[Question #7502] HIV Vaginal Sex

3 months ago
On December 5th, I had unprotected vaginal sex with a woman who I know. She is three months out from a year-long-term relationship with a guy and I believe I was her second partner since then.  She believes she's negative but I am always suspicious and you never know what her partner was doing w/o her knowledge or if she might have gotten tested too soon. So I always think maybe she got it and doesn't know?

I have HSV-2 and didn't see any outbreaks on my penis (that's where I usually get them) and went to an Urgent Care the following morning and they didn't see anything either.  

On December 7th I was nervous about my actions and my doctor put me on PEP, which is a 30 day supply of Emtricitabine-Tenov 200mg/300mg and Tivicay 50mg once a day.  I started it with 8 hours left of the 72 hour window period.

On December 8th, the next day, my doctor sent me for blood work at Quest.  All other STDs and HIV came back negative. But she ran a Complete Metabolic Panel and CBC (includes Diff/Plt) as well. 

I read somewhere that HIV is attracted to T-cells especially with people with HSV-2 or where the outbreaks previously and were and have since healed. So it got me thinking, my blood work showed my ABSOLUTE LYMPHOCYTES were low.  It was 832 (850-3900 normal range).  Then I googled what it meant and the search results said it can be from fighting infection such as HIV/AIDS.

Everything else in my CBC was normal.  My Glucose was 130 but I wasn't fasting.  I have no symptoms of anything.
 
Should I be worried this is related to HIV?  If not, please explain why as it will help with my anxiety and my stupid mistake I made.

H. Hunter Handsfield, MD
H. Hunter Handsfield, MD
3 months ago
Welcome back.

You've been on the forum a whole lot, and your HIV related questions all have been similar to one another. I'm going to attempt to answer your past, current, and most if not all future questions with some basic facts. First, except in special risk groups (injection drug users, sex workers, etc) HIV remains very rare in women in the US and other industrialized countries, so you can safely assume you have almost no chance of encountering an infected women among  your current, past, or future partners. Certainly the sexual lifestyle of the partner described here suggests someone at virtually no risk of HIV. Second, although HSV2 raises the risk (roughly doubling it) of HIV if sexually exposed, for any one exposure the elevated risk is trivial. If the chance of HIV from any one encounter is say one in a million, which is consistent wth all thee xposures you have described, then double risk from your HSV2 makes it 1 chance in 500,000 -- still zero for all practical purposes. (However, penile outbreaks make no difference. The elevated risk from HSV2 is no different with or without visible lesions.)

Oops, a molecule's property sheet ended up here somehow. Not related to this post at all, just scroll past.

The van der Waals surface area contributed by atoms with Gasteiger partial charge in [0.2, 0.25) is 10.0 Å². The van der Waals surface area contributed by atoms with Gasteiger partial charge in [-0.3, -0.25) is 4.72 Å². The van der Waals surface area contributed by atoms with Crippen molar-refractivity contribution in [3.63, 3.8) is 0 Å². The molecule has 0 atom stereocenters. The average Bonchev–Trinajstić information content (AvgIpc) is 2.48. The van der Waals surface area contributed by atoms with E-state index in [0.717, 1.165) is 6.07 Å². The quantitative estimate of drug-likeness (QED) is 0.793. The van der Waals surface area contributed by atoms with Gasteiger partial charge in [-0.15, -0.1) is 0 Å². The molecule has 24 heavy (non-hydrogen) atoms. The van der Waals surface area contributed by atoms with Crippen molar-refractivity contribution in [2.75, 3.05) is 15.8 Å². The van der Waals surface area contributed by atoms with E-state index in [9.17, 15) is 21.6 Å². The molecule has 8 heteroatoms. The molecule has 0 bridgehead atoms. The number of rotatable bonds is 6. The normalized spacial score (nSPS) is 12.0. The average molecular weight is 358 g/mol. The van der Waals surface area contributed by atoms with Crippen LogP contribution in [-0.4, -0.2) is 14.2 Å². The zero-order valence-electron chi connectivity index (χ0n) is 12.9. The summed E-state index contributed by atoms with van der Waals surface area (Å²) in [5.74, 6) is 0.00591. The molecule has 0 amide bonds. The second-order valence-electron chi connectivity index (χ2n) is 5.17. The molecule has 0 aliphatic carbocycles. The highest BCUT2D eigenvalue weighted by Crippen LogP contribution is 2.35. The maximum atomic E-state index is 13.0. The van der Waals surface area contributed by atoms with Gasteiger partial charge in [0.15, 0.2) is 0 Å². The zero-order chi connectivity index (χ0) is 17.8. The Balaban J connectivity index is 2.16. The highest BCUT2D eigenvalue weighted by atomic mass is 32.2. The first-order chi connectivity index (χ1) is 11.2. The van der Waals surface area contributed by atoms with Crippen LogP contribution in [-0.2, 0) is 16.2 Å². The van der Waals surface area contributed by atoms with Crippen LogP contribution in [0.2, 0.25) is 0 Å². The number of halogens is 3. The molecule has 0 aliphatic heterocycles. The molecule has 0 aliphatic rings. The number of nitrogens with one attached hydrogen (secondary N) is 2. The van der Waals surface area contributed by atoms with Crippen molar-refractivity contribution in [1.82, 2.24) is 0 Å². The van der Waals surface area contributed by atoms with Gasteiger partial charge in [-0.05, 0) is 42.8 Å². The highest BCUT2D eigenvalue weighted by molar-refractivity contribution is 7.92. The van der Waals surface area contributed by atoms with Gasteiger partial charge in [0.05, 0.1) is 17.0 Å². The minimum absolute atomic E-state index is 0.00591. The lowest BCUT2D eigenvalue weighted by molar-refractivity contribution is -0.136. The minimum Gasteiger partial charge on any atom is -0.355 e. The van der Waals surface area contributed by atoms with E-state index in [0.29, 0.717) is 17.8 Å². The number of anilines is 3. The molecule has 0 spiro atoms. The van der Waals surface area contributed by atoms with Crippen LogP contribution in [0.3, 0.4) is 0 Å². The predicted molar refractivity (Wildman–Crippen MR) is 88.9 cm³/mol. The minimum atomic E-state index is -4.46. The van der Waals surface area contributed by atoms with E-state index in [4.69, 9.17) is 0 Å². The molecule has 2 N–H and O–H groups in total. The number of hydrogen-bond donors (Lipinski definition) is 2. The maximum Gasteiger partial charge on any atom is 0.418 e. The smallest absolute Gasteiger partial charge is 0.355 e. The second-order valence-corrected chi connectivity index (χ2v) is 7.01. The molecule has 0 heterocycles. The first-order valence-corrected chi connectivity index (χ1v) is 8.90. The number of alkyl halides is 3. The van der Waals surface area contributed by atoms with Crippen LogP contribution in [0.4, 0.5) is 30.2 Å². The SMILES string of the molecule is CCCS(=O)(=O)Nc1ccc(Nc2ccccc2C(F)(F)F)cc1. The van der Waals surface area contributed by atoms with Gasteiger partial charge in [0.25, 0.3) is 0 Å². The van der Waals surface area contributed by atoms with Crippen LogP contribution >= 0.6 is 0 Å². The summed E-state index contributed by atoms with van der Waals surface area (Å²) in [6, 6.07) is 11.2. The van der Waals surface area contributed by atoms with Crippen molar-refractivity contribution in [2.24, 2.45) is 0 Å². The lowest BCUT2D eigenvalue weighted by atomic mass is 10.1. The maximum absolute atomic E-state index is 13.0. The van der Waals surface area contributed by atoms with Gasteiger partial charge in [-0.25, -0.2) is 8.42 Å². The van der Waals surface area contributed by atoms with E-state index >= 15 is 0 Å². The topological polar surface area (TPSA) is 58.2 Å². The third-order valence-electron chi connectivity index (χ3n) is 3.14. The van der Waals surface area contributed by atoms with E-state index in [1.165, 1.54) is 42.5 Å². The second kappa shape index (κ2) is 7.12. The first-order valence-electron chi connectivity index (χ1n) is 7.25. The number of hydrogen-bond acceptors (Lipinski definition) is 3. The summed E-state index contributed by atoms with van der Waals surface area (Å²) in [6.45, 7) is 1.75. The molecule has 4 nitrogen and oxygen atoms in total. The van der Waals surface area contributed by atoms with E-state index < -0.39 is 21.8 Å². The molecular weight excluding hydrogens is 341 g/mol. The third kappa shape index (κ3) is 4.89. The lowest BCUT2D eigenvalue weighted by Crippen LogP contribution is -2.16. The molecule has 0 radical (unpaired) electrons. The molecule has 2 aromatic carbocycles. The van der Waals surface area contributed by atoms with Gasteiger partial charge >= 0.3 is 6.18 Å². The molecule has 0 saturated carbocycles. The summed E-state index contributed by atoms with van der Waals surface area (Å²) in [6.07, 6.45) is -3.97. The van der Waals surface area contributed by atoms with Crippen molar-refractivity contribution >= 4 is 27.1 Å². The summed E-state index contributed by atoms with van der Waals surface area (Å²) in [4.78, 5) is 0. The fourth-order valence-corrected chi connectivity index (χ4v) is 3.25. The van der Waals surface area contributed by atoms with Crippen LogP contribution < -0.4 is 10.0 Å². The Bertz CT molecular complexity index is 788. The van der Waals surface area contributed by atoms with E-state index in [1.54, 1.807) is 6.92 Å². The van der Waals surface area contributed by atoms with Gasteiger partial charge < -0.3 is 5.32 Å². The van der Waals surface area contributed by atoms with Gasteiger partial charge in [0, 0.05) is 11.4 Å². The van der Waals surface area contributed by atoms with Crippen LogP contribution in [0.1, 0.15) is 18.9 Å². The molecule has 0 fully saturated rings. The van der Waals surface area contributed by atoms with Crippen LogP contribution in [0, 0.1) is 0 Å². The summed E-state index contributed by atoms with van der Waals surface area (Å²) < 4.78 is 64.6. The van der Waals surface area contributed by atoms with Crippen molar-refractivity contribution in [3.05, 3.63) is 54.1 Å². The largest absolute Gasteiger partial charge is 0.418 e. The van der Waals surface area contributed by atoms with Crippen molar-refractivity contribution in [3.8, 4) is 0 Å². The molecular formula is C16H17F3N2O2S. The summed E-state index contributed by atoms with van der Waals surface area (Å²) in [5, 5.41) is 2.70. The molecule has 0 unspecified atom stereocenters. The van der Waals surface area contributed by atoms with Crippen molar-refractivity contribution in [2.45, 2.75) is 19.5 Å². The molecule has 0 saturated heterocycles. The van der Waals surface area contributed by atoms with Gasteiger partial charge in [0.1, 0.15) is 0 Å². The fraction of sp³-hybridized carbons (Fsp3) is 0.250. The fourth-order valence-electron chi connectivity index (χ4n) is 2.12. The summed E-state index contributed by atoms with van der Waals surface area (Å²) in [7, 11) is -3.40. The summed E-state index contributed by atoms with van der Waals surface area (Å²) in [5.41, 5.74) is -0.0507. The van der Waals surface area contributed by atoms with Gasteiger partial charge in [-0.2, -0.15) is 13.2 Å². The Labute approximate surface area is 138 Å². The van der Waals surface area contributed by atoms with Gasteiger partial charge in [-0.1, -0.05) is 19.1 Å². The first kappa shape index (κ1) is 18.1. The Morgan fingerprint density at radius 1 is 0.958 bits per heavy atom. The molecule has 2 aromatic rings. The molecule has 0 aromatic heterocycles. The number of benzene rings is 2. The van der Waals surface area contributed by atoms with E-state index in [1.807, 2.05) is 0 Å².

However, the other obvous problem here is your choice of unprotected sex with new or unknown partners! What were you thinking??? Get in the condom habit, for goodness' sake.

Your current exposure therefore was very low risk -- much too low for PEP, in my view. And PEP has a downside you might not have considered:  it delays the date of reliable testing to at least 6 weeks after completing PEP and some experts say 3 months. Therefore, the anxiety time until you know for sure is extended from 6 weeks without PEP to up to 4.5 months with it. Putting all this in personal terms, if somehow I had been in your situation, I would not even have sought HIV testing, let alone PEP.

Your statement about the biology of HIV-HSV2 interactions is correct:  The ongoing immune response to HSV2 at infected sites, including the HIV-susceptible T cells located there, are what raise susceptibility to HIV. That's why having an active lesion makes no difference:  the T cell response is continuous and accounts for the elevated risk, without lesions. However, that localized T cell response is entirely unrelared to levels of lymphocytes and T cells in the blood. In any case, your lymphocyte count was normal. Everybody's counts vary (even from hour to hour), sometimes slightly out of the normal range. That result says absolutely nothing about having HIV or your risk for it. Your blood glucose is unrealted to any of this and is entirely normal if you had eaten in the hours before testing.